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* Today Majlis-e-Wehdat Muslameen (MWM) claimed that Pakistani government intelligence agencies were supporting terrorist organizations in an ongoing genocide of Shia Muslims in Balochistan Province, Pakistan. MWM is a coalition of Shia organizations created in April 2010 to advocate on behalf of the Pakistani Shia community vis-à-vis the government. MWM alleges that over 700 Shias have been killed between 1984 and 2011, and that government agencies have aided terrorist organizations in a genocidal plot against the Shia in Pakistan, citing the frequent acquittals of terrorists by the Lahore High Court. On October 17 hundreds of Shia Muslims staged a two-hour sit-in at Main Kachari Road Multan in Southern Punjab to condemn “the ongoing genocide,” and demanded that the Pakistani government recognize the links of the Lahore High Court to the terrorist organizations it is charged with trying. In an October 18 report documenting two more assassinations of Shia Muslims by Sunni terrorist organizations, Ahlul Bayt News Agency claimed that the United States was the mastermind behind these terrorist organizations, such as Laskhar-e-Jhangvi, in a “conspiracy to destabilize the country.”

* The Extraordinary Chambers in the Courts of Cambodia (ECCC) announced yesterday that substantive proceedings for the trial of four top former Khmer Rouge officials would start on November 21. The defendants are Nuon Chea, chief ideologist; Khieu Samphan, head of state; Ieng Sary, foreign minister; and Ieng Thirith, minister for social affairs. Each faces charges of war crimes, crimes against humanity, genocide, religious persecution, homicide and torture. This announcement follows years of interference by the Cambodian government, resulting in only one person, Kaing Guek Eav, being convicted, despite the $100 million the trials have cost since being established in 2006. On October 11, German co-investigating judge Siegfried Blunk resigned from the ECCC, citing interference by Cambodian prime minister Hun Sen and other government officials. Hun Sen, a former Khmer Rouge cadre, declared last week that further trials were “not allowed,” prompting Judge Blunk’s resignation. Following this setback, Patricia O’Brien, the UN under secretary-general for legal affairs,  announced she would pay a visit this week to Phnom Penh to meet with government officials and others about the tribunal.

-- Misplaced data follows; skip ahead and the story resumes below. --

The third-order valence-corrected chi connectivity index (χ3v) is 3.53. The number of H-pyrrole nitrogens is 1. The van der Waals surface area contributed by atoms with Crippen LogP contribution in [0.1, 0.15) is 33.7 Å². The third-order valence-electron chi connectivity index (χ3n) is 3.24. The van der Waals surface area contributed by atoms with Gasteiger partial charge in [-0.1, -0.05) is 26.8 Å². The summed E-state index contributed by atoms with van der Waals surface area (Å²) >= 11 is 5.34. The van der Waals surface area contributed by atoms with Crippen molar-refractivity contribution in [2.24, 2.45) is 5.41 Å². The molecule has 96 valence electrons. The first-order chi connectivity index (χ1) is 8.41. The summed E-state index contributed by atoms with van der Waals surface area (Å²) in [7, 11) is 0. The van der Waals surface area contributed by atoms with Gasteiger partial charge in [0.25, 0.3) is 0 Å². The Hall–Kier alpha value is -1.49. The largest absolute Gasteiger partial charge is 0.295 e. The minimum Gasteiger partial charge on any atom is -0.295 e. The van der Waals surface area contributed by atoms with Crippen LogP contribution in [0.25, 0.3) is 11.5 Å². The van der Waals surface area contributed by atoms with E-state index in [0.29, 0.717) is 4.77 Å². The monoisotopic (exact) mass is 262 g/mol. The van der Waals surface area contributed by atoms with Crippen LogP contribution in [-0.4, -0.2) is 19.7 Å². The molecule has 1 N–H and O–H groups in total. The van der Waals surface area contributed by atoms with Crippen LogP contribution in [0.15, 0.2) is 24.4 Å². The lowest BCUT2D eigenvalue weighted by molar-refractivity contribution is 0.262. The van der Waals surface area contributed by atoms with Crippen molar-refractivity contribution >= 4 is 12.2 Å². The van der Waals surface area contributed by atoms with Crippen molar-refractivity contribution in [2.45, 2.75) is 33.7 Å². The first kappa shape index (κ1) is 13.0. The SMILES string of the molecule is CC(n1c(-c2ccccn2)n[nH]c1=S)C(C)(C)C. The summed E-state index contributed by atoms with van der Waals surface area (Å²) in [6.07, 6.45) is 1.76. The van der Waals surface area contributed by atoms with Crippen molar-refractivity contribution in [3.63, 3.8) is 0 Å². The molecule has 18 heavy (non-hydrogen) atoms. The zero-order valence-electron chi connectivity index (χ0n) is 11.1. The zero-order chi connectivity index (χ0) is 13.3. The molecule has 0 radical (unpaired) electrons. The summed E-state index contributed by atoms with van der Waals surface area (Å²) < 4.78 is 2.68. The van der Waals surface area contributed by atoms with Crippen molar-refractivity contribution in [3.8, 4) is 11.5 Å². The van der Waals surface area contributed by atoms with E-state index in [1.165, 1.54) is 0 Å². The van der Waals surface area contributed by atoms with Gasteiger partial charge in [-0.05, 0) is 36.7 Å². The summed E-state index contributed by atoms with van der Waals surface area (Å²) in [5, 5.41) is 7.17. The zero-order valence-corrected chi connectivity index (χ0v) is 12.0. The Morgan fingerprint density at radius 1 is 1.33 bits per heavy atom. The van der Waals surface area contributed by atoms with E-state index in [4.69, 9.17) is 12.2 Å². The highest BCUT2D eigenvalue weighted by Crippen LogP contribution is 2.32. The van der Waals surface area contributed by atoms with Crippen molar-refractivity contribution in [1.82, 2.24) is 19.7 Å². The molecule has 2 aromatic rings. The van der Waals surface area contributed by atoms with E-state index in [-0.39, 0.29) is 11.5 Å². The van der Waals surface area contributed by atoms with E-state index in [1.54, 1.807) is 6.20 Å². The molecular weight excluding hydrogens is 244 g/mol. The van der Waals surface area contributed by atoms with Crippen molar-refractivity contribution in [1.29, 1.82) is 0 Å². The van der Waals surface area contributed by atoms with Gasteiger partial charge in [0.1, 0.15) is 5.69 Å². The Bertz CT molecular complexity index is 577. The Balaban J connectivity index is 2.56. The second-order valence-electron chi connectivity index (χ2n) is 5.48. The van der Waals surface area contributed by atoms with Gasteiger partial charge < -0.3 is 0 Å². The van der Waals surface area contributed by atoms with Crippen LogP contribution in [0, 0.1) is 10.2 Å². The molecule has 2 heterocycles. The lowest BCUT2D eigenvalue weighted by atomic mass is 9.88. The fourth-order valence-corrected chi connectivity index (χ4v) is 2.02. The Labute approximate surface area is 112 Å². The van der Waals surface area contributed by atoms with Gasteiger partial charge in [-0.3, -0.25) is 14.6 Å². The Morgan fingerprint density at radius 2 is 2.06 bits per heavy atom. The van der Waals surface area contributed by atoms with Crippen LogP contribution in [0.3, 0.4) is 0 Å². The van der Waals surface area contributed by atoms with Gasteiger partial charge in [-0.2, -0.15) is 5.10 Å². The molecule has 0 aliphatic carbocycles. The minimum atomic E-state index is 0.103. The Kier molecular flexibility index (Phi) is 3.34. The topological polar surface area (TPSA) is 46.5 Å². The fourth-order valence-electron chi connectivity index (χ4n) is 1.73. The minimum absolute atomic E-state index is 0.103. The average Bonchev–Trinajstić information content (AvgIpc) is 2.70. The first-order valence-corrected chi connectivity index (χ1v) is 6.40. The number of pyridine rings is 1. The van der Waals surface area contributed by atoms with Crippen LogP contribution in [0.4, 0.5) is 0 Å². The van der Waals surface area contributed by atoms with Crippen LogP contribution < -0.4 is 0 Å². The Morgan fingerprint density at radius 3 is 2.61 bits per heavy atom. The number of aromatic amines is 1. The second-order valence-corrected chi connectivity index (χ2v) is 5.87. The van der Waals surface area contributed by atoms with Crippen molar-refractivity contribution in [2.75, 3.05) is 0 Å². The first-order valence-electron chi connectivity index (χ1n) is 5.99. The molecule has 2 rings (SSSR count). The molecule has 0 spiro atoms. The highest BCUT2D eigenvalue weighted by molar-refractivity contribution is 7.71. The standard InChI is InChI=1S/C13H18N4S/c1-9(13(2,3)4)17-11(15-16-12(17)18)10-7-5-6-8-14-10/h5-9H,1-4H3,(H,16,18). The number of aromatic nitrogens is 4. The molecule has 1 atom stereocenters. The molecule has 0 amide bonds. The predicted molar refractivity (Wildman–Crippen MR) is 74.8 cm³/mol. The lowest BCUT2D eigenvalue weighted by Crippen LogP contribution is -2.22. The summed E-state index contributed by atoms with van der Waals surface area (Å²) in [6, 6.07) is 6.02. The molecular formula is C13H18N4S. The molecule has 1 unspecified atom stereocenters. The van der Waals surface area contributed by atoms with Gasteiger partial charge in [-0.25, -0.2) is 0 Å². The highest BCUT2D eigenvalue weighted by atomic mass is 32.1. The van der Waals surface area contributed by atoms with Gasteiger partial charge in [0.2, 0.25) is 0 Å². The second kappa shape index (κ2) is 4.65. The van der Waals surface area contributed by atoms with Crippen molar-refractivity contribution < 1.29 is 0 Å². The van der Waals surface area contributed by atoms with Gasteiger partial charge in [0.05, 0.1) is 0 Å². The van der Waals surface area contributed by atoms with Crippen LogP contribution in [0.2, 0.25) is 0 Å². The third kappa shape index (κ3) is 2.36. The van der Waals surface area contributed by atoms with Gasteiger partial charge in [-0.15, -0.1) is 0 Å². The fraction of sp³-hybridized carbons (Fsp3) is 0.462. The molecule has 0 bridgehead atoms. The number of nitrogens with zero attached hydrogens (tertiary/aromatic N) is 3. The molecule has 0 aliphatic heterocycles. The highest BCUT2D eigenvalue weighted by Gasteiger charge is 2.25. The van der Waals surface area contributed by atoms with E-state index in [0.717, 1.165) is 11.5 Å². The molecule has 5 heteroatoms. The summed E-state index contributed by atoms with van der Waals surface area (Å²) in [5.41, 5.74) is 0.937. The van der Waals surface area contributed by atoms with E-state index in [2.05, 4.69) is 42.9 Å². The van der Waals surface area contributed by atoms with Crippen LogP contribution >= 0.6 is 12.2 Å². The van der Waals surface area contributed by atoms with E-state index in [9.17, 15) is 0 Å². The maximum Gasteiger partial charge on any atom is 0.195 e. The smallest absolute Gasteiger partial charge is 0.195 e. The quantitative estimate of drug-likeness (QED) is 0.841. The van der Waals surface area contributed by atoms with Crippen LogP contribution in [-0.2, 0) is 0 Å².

Photo: babulilmlibrary.com

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* The Extraordinary Chambers in the Courts of Cambodia, better known as the Khmer Rouge Tribunal, is dropping prosecutions against five high-level officials accused of war crimes, crimes against humanity, genocide, religious persecution, homicide, and torture. Since the Courts’ establishment in 2006, one conviction has been handed down; only four other Khmer Rouge cadres will now face trial. Amidst criticism from Human Rights Watch and purported interference by the Cambodian government, Co-Investigating Judge Siegfried Blunk (pictured above) has resigned, in addition to the investigating judges’ entire UN legal team.

* According to the UN, at least 235,000 people in both South Kordofan and Blue Nile are on the verge of a potential food crisis. As planting season began five months ago in South Kordofan, fighting broke out between the Sudan People’s Liberation Movement-North and the Sudanese Government, displacing more than 200,000 civilians. Food stocks were delivered two months ago but have since been depleted and civilians are now experiencing food shortages. The conflict spread to Blue Nile early last month, causing people to abandon their fields and crops. International aid groups have also been restricted from accessing the area. The United Nations Food and Agriculture Organization is calling for urgent action to prevent a humanitarian and food crisis.

Photo: smh.com.au

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